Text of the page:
Here, I’m extrapolating a bit, and would cite my experience seeing students of both law and mathematics struggle to keep “extraneous information” out of their deliberation. It takes time, sometimes many months before they are able to “discipline” their minds to keep out the extraneous, although children can do it playing chess!

    Admittedly, I used the word “small group” without having a clear number in mind. At any rate, there remains a crucial difference between a group generating options, and debating the relative merits of each versus, and choosing between the binary “liable/not-liable’ or “guilty/innocent.” What this means for democratic theory I would not yet venture to have an opinion.

    Although the free discursive exchange seems more appropriate to “problem solving deliberation” and less so for “limited binary deliberation.”


  14. Ahmed,

    We had a seminar with Helene a few weeks ago at Exeter University and one of the main topics was an evaluation of her EP-based “argumentative theory of reasoning”. I agree that the theory would suggest the superiority of the Anglo-American adversarial system, but remember that there are two distinct cognitive mechanisms involved 1) persuading others and 2) evaluating the arguments of the persuaders. In the judicial trial context (that I’m suggesting extending to legislative trials) the first is the province of the advocates and the second the jury. There is no reason to think that the second mechanism is not amenable to deliberation within.

    No doubt both mechanisms evolved in the small-group context of the EEA (Pleistocine period) but we now live in an age of large modern states which presupposes representation in democratic decision making. The two cognitive mechanisms that Helene outlines still apply, but only if we keep them separate. A statistically-representative sample can evaluate the arguments of the persuaders on behalf of the whole population in a consistent manner (all samples of the same target population are liable to similar confirmation biases).

    Both commentators on Helene’s paper (myself and another PhD student) argued that the correlation between cognitive diversity and democracy in the proposal function is purely contingent or even negative. Crowd-sourcing or e-petitions might be a better way of establishing cognitive diversity than a group of randomly-selected persons. In the examples that she provides in chapter four, group deliberation plays a negligible role — for example in the New Haven neighbourhood watch group the solution to the problem (solar lighting) only required two people. This is just the sort of initiative that is suitable for crowd sourcing.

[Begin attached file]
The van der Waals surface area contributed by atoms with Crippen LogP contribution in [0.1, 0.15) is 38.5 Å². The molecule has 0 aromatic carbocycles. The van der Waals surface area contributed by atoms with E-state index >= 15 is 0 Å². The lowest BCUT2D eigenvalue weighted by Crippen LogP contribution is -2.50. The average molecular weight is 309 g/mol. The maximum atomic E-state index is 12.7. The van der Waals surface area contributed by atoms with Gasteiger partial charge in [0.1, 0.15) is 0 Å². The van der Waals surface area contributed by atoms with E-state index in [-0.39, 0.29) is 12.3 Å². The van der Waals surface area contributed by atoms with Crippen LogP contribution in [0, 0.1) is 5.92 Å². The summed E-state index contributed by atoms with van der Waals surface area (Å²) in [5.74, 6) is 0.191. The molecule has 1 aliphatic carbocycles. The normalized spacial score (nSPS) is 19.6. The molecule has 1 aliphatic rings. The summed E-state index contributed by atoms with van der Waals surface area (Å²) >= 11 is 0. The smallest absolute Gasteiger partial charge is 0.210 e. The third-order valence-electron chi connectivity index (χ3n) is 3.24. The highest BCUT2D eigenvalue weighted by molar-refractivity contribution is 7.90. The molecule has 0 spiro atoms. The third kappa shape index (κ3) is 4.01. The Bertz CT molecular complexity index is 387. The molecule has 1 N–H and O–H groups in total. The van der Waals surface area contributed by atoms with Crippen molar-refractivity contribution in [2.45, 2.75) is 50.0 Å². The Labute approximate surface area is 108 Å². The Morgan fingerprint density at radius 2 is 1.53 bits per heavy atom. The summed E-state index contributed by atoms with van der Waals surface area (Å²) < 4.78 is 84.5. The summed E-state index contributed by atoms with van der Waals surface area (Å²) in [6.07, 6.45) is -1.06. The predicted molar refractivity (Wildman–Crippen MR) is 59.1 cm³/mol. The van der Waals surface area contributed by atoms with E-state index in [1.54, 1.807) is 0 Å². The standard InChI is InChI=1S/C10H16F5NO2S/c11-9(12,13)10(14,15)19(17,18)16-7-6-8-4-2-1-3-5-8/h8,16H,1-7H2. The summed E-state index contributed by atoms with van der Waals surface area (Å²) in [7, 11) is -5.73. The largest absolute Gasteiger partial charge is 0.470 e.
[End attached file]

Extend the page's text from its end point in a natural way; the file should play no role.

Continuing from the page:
Given that our interest on this forum is the potential of sortition for legislative assemblies, the focus on problem-solving deliberation is misguided. As Rousseau argued, sovereign legislative assemblies are concerned with the general rules of conduct, not specific instances. In the New Haven example the concern of the legislature would be the rules governing (Federal) stimulus money; the application of the rules in any particular case (e.g. the New Haven bridge project) is the task for the delegated government, and there is no particular reason to think that this need be organised along democratic lines. So by all means utilise rich deliberative exchanges within the delegated government, but the requirement for accurate democratic representation within the sovereign legislature presupposes an up/down binary choice on the part of the randomly-selected citizen jury. As Helene is primarily interested in the epistemic potential of cognitive diversity this leads her to underplay the constraints imposed by democratic norms (in fact I think the title of her book is something of a misnomer).


  15. Ahmed,

    PS Would it help if we were to make a clear distinction between 1) the epistemic and 2) normative problems? Would suggest something along the following lines:

    1. Epistemic (consequential)
    What is the best problem-solving mechanism in a non-specific domain like politics? (the general arrangement of human affairs). Given that one cannot know in advance what cognitive skills will be called on, the Landemore/Page/Estlund argument is that open deliberation amongst a cognitively-diverse group is the best mechanism. This is also close to John Burnheim’s argument for volunteer demarchic committees. I’m perfectly prepared to accept this claim, but argue that other mechanisms (crowd sourcing, e-petitions etc) may be just as effective, and I think that the relationship of this to democracy is, at best, contingent (and possibly even negative). So Helene was being disingenuous when she titled her book Democratic Reason.

    2. Normative (intrinsic)
    The freedom that is our birthright requires, as Rousseau reminded us, that we should all be the authors of the laws that we live by. In large modern states this is impossible, assuming the need for well-informed and considered judgment. The only available alternative is the judgment of a statistically-representative sample, but this requires that each sample should return the same judgment and that it should make no difference to the outcome whether or not I (or you) attend in person. Otherwise which judgment am I deemed to consent to? As to what constraints this places on the form of deliberation that takes place is open to empirical testing, but my hunch (augmented by my own jury experience) is that the brief would have to be limited to silent deliberation within, in order to prevent loudmouths like me distorting the outcome.